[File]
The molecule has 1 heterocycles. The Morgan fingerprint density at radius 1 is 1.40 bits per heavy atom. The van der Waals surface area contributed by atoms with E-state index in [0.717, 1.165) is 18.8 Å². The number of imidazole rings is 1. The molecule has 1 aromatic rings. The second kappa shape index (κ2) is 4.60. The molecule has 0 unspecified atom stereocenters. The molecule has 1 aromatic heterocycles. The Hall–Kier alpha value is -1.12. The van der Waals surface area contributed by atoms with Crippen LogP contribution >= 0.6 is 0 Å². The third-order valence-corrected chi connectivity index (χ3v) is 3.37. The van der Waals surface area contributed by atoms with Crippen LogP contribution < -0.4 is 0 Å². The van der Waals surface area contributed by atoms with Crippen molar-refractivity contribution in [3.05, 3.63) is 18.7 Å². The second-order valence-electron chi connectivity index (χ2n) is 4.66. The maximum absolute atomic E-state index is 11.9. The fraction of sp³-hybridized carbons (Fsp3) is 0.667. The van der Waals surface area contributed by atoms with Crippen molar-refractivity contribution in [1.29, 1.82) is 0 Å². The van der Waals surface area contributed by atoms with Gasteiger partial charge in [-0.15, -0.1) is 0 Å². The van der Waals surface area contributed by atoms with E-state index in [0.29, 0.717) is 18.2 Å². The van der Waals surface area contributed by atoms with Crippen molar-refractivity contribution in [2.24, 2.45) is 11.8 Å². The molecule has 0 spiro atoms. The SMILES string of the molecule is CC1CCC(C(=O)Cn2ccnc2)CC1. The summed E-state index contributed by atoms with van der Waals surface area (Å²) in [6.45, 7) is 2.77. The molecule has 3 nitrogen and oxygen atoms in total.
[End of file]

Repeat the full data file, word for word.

The molecule has 1 heterocycles. The Morgan fingerprint density at radius 1 is 1.40 bits per heavy atom. The van der Waals surface area contributed by atoms with E-state index in [0.717, 1.165) is 18.8 Å². The number of imidazole rings is 1. The molecule has 1 aromatic rings. The second kappa shape index (κ2) is 4.60. The molecule has 0 unspecified atom stereocenters. The molecule has 1 aromatic heterocycles. The Hall–Kier alpha value is -1.12. The van der Waals surface area contributed by atoms with Crippen LogP contribution >= 0.6 is 0 Å². The third-order valence-corrected chi connectivity index (χ3v) is 3.37. The van der Waals surface area contributed by atoms with Crippen LogP contribution < -0.4 is 0 Å². The van der Waals surface area contributed by atoms with Crippen molar-refractivity contribution in [3.05, 3.63) is 18.7 Å². The second-order valence-electron chi connectivity index (χ2n) is 4.66. The maximum absolute atomic E-state index is 11.9. The fraction of sp³-hybridized carbons (Fsp3) is 0.667. The van der Waals surface area contributed by atoms with Crippen molar-refractivity contribution in [1.29, 1.82) is 0 Å². The van der Waals surface area contributed by atoms with Gasteiger partial charge in [-0.15, -0.1) is 0 Å². The van der Waals surface area contributed by atoms with E-state index in [0.29, 0.717) is 18.2 Å². The van der Waals surface area contributed by atoms with Crippen molar-refractivity contribution in [2.24, 2.45) is 11.8 Å². The molecule has 0 spiro atoms. The SMILES string of the molecule is CC1CCC(C(=O)Cn2ccnc2)CC1. The summed E-state index contributed by atoms with van der Waals surface area (Å²) in [6.45, 7) is 2.77. The molecule has 3 nitrogen and oxygen atoms in total.